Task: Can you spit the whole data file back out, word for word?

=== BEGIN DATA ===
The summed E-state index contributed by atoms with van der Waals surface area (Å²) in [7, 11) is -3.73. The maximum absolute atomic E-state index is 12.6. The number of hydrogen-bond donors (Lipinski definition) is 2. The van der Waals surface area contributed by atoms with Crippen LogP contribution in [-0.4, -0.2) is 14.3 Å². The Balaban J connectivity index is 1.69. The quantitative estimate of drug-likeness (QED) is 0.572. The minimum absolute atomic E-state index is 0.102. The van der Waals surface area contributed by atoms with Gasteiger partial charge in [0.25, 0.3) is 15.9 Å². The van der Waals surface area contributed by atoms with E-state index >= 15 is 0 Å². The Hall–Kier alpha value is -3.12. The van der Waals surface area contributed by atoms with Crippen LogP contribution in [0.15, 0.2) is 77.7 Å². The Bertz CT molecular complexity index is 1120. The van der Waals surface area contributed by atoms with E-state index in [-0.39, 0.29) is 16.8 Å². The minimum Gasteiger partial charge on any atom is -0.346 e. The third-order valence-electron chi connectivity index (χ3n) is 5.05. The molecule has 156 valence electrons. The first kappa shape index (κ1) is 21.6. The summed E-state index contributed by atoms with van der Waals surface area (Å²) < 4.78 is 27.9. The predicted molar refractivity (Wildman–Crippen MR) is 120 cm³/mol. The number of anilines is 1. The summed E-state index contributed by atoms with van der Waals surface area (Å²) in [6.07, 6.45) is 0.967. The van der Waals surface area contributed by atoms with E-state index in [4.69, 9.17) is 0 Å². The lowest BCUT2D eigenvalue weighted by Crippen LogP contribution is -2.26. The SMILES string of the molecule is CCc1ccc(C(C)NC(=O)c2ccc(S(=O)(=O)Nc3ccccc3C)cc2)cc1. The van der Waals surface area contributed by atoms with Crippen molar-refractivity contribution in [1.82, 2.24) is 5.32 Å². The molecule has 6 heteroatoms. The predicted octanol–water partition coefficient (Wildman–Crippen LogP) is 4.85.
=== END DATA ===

The summed E-state index contributed by atoms with van der Waals surface area (Å²) in [7, 11) is -3.73. The maximum absolute atomic E-state index is 12.6. The number of hydrogen-bond donors (Lipinski definition) is 2. The van der Waals surface area contributed by atoms with Crippen LogP contribution in [-0.4, -0.2) is 14.3 Å². The Balaban J connectivity index is 1.69. The quantitative estimate of drug-likeness (QED) is 0.572. The minimum absolute atomic E-state index is 0.102. The van der Waals surface area contributed by atoms with Gasteiger partial charge in [0.25, 0.3) is 15.9 Å². The van der Waals surface area contributed by atoms with E-state index >= 15 is 0 Å². The Hall–Kier alpha value is -3.12. The van der Waals surface area contributed by atoms with Crippen LogP contribution in [0.15, 0.2) is 77.7 Å². The Bertz CT molecular complexity index is 1120. The van der Waals surface area contributed by atoms with E-state index in [-0.39, 0.29) is 16.8 Å². The minimum Gasteiger partial charge on any atom is -0.346 e. The third-order valence-electron chi connectivity index (χ3n) is 5.05. The molecule has 156 valence electrons. The first kappa shape index (κ1) is 21.6. The summed E-state index contributed by atoms with van der Waals surface area (Å²) < 4.78 is 27.9. The predicted molar refractivity (Wildman–Crippen MR) is 120 cm³/mol. The number of anilines is 1. The summed E-state index contributed by atoms with van der Waals surface area (Å²) in [6.07, 6.45) is 0.967. The van der Waals surface area contributed by atoms with E-state index in [4.69, 9.17) is 0 Å². The lowest BCUT2D eigenvalue weighted by Crippen LogP contribution is -2.26. The SMILES string of the molecule is CCc1ccc(C(C)NC(=O)c2ccc(S(=O)(=O)Nc3ccccc3C)cc2)cc1. The van der Waals surface area contributed by atoms with Crippen molar-refractivity contribution in [1.82, 2.24) is 5.32 Å². The molecule has 6 heteroatoms. The predicted octanol–water partition coefficient (Wildman–Crippen LogP) is 4.85.